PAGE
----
4/28/16 School lunches rise 5 cents

School lunches rise 5 cents
10 schools keep free lunches
By Isaac Groves, The Times-News 4/28/16  
Reprinted with permission.      

   The Alamance-Burlington Board of Education voted Tuesday to raise the price of school lunches by 5 cents to $2.45, and to continue a program providing free lunches to all students in 10 schools.

   “I made the motion for a nickel because I didn’t want it to be a dime, and I really don’t like the way the federal government handles this program,” board member Tony Rose said.

   Board members Patsy Simpson and Pam Thompson voted against raising lunch process, though the district doesn’t have many good options.

   The federal government reimburses ABSS’ child nutrition services for both paid and free lunches, but much less for paid lunches. Under the U.S. Department of Agriculture’s Healthy, Hunger-Free Kids Act of 2010, school districts are required to make up the gap between the amounts the USDA is paying for the paid and free lunches, but allows districts to raise lunch prices only 10 cents at a time.

   School systems that charge less than the target price, currently $2.78, are required to increase prices gradually until they meet the requirement, or return thousands of dollars to the USDA.

   “It seems like they’re playing with us,” Thompson said.

   Some districts get waivers to avoid raising prices. ABSS has in the past, but is not eligible this year thanks to conflicting requirements on how much the child nutrition department has in reserve, Assistant Superintendent Todd Thorpe said.

   THE BOARD ALSO voted to keep participating in the Community Eligibility Provision of the National School Lunch program allowing nine elementary schools and one middle school to serve lunches without charging any students.

   “It’s been very successful,” Thorpe said. “Parents appreciate the opportunity …. We’d love to have more schools qualify.”

   The CEP allows qualifying schools to serve free meals to all students regardless of income so families don’t have to fill out applications for free and reduced-price lunches.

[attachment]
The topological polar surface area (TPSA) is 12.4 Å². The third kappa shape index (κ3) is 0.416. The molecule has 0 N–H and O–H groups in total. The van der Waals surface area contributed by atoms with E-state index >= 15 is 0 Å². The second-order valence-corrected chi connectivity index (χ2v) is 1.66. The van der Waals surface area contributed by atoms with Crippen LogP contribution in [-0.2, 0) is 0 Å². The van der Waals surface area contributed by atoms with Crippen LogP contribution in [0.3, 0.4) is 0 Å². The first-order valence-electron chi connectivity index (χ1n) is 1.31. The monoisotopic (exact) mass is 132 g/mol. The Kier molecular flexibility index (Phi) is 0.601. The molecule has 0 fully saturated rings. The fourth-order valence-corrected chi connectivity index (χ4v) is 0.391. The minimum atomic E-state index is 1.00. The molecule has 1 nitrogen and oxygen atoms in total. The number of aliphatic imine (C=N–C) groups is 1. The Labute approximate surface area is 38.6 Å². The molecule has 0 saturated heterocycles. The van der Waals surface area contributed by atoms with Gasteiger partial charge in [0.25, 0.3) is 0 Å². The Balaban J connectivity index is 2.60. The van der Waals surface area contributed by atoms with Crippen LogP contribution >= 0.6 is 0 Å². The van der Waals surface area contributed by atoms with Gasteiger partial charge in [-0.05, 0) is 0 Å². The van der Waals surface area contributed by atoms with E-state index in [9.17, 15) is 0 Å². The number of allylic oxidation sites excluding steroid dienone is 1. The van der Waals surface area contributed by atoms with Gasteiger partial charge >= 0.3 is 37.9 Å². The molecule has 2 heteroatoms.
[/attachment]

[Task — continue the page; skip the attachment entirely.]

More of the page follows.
This was the first year ABSS participated in the CEP, and Thorpe said more students were getting meals at schools once the paperwork was eliminated.

   Schools and districts in which 40 percent of students are “identified” qualify for the program, but only schools in which 62.5 percent of students are identified get reimbursed for all meals.

   Having these 10 schools participating in the CEP costs the district nothing, Thorpe said, but the district would have to pay the difference for schools that don’t qualify out of its budget.

   Adding one more school on the bubble would cost ABSS about $6,500 a month, Thorpe said.

   Students are identified as needy through various federal programs, such as the School Lunch Program, or SNAP, also known as food stamps, or schools can identify students.

   SIMPSON ONCE AGAIN said she was frustrated about the quality of food served in school cafeterias.

   “I definitely have a problem with trying to be healthy, but my kids are eating pizza — pizza for breakfast and pizza for lunch three times a week,” Simpson said. “The bottom line is you’re not serving good food, I’m sorry”

   Simpson asked whether ABSS representatives could visit some schools in other districts that were making better-tasting food in spite of federal guidelines.

   “Institutional food is institutional food,” Superintendent Bill Harrison said. “I eat in cafeterias two or three times a week, and it’s fine.”